Even flags are subject to the Cambodian government’s scrutiny, as Prime Minister Hun Sen announced the banning of the Taiwanese and Tibetan flags this year. This is in line with Cambodia’s support of the “One China” principle, which asserts China’s sovereignty over Taiwan and mainland China, including states with separatist movements. Speaking on the policy, Hun Sen said, “In the case of Taiwan, I request that Khmer-Chinese refrain from celebrating Taiwanese holidays and brandishing the Taiwanese flag, as it is prohibited.”

A samurai sword displayed in a glass case.
A samurai sword displayed in a glass case. PabloEvans/Flickr

5. “Samurai” swords

Once the weapon of choice by Cambodian youth gangs, this all came to an end when the government decided that the brutal attacks in the capital had become too much of a problem and banned them in 2009. The so-called “samurai” swords used to be widely available in Phnom Penh, with local craftsmen skilled enough to take on the world’s finest, but now, nary a blade can be found in markets. Many market vendors were heavily impacted by the ban.

6. Breast milk

In 2016, some Cambodian women began selling their breast milk to Utah-based Ambrosia Labs for about $7 to $10 a day, so they could support their families. Part of a global trend, the market serves mothers who are unable to produce breast milk, bodybuilders, cancer patients and even breast milk-fetishists. After the industry grew larger, it caught the attention of the Council of Ministers, who suspended sales of breast milk.

Sisters Lindsey (left) and Leslie Adams are addressed by an official on Saturday in Siem Reap Provincial Court after they were caught posing nude at a temple. They were later deported.
Sisters Lindsey (left) and Leslie Adams are addressed by an official on Saturday in Siem Reap Provincial Court after they were caught posing nude at a temple. They were later deported. Photo supplied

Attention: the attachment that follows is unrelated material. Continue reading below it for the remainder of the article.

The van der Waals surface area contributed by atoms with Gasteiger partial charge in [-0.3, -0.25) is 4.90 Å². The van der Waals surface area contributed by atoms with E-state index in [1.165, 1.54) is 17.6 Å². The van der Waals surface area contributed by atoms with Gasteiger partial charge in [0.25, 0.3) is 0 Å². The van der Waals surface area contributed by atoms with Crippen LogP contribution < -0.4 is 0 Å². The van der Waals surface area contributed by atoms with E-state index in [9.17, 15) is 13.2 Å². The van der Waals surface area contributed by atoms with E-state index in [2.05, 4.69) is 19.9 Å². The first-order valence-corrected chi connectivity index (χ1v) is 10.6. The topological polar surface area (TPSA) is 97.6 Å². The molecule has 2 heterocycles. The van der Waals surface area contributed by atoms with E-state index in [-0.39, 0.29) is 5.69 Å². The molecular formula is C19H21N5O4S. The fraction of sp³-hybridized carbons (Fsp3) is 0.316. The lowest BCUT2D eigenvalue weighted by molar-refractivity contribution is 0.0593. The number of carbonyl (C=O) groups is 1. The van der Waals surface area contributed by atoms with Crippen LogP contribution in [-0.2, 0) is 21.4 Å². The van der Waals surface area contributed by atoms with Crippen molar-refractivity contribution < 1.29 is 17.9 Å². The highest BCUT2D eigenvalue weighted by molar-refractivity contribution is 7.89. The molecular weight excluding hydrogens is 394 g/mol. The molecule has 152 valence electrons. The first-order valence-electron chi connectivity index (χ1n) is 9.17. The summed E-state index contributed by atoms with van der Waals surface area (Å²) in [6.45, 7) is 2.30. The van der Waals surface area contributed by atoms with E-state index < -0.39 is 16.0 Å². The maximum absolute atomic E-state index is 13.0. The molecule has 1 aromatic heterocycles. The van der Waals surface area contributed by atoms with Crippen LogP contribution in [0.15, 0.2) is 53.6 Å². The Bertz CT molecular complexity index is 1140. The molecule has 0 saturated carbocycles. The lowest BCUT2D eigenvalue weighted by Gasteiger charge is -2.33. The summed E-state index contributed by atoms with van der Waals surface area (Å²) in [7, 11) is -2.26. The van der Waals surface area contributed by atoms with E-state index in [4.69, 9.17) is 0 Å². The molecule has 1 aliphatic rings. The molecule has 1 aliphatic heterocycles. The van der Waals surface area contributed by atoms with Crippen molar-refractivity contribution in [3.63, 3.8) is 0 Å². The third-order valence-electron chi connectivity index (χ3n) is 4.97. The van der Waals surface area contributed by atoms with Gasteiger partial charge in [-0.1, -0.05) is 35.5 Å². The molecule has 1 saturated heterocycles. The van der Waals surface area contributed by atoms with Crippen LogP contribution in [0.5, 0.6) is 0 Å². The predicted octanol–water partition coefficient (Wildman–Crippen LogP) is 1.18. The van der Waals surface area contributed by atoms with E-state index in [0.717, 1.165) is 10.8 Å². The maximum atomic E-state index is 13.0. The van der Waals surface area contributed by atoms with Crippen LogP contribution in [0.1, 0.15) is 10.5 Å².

7. Foreigners behaving badly

Tourists to the ancient site of Angkor Wat often get into trouble with the Cambodian authorities, mostly for indecent exposure. In 2015, two American sisters were banned from the Kingdom for four years after being caught with their pants down at the Preah Khan temple. They are just two of many tourists charged with the same misdemeanour.

8. Rice wine

After several villagers were poisoned from rice wine in 2010, causing seven deaths and 33 injuries, the authorities banned the sale, manufacture, and consumption of rice wine across some villages in Prey Veng province’s Sithor Kandal district. This is not an isolated incident in Cambodia, with many incidents of tainted rice wine killing people, including an incident where rice wine was found to have an “abnormally high” level of methanol.

9. Thai chicken

After the discovery of chicken preserved in formalin – a solution of formaldehyde, which is used for embalming – in Thailand, border officials banned imports of Thai chicken in 2011. Some effects of consuming formalin chicken include: skin irritation, stomach inflammation, vomiting and diarrhoea, while prolonged consumption could cause cancer, sterility and damage to the nervous system.

10. Marriage to Koreans

With the discovery of human trafficking rings intended to send brides to Korea, officials banned marriage between Cambodian women and South Korean men in 2010 for about a month. This is the second time the Cambodian government has banned marriage between Cambodian women and foreign nationals; in 2008, there was an eight-month ban of marriages to all foreigners.

A previous version of this article stated that all beauty pageants had been banned. Only certain ones have been specifically singled out by the government.
0

Comments

Please, login or register to post a comment